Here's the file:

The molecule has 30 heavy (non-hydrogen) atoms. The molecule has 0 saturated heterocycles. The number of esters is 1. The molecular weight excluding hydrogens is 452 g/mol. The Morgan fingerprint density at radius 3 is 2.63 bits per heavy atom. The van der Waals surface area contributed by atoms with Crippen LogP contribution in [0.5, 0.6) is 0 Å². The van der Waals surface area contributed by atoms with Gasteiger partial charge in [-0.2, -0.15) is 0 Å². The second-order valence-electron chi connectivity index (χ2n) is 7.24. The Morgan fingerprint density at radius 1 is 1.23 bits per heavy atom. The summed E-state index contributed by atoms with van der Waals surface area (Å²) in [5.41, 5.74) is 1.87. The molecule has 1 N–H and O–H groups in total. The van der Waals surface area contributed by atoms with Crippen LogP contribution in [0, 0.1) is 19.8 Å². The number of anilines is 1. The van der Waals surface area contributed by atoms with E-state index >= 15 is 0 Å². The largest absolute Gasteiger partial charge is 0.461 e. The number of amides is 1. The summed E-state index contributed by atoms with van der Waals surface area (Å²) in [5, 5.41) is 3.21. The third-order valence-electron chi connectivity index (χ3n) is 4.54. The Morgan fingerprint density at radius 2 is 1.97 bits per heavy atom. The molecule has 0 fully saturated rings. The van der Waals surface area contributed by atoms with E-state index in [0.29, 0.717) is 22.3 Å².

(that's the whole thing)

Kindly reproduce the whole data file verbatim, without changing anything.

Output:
The molecule has 30 heavy (non-hydrogen) atoms. The molecule has 0 saturated heterocycles. The number of esters is 1. The molecular weight excluding hydrogens is 452 g/mol. The Morgan fingerprint density at radius 3 is 2.63 bits per heavy atom. The van der Waals surface area contributed by atoms with Crippen LogP contribution in [0.5, 0.6) is 0 Å². The van der Waals surface area contributed by atoms with Gasteiger partial charge in [-0.2, -0.15) is 0 Å². The second-order valence-electron chi connectivity index (χ2n) is 7.24. The Morgan fingerprint density at radius 1 is 1.23 bits per heavy atom. The summed E-state index contributed by atoms with van der Waals surface area (Å²) in [5.41, 5.74) is 1.87. The molecule has 1 N–H and O–H groups in total. The van der Waals surface area contributed by atoms with Crippen LogP contribution in [0, 0.1) is 19.8 Å². The number of anilines is 1. The van der Waals surface area contributed by atoms with E-state index >= 15 is 0 Å². The largest absolute Gasteiger partial charge is 0.461 e. The number of amides is 1. The summed E-state index contributed by atoms with van der Waals surface area (Å²) in [5, 5.41) is 3.21. The third-order valence-electron chi connectivity index (χ3n) is 4.54. The Morgan fingerprint density at radius 2 is 1.97 bits per heavy atom. The molecule has 0 fully saturated rings. The van der Waals surface area contributed by atoms with E-state index in [0.29, 0.717) is 22.3 Å².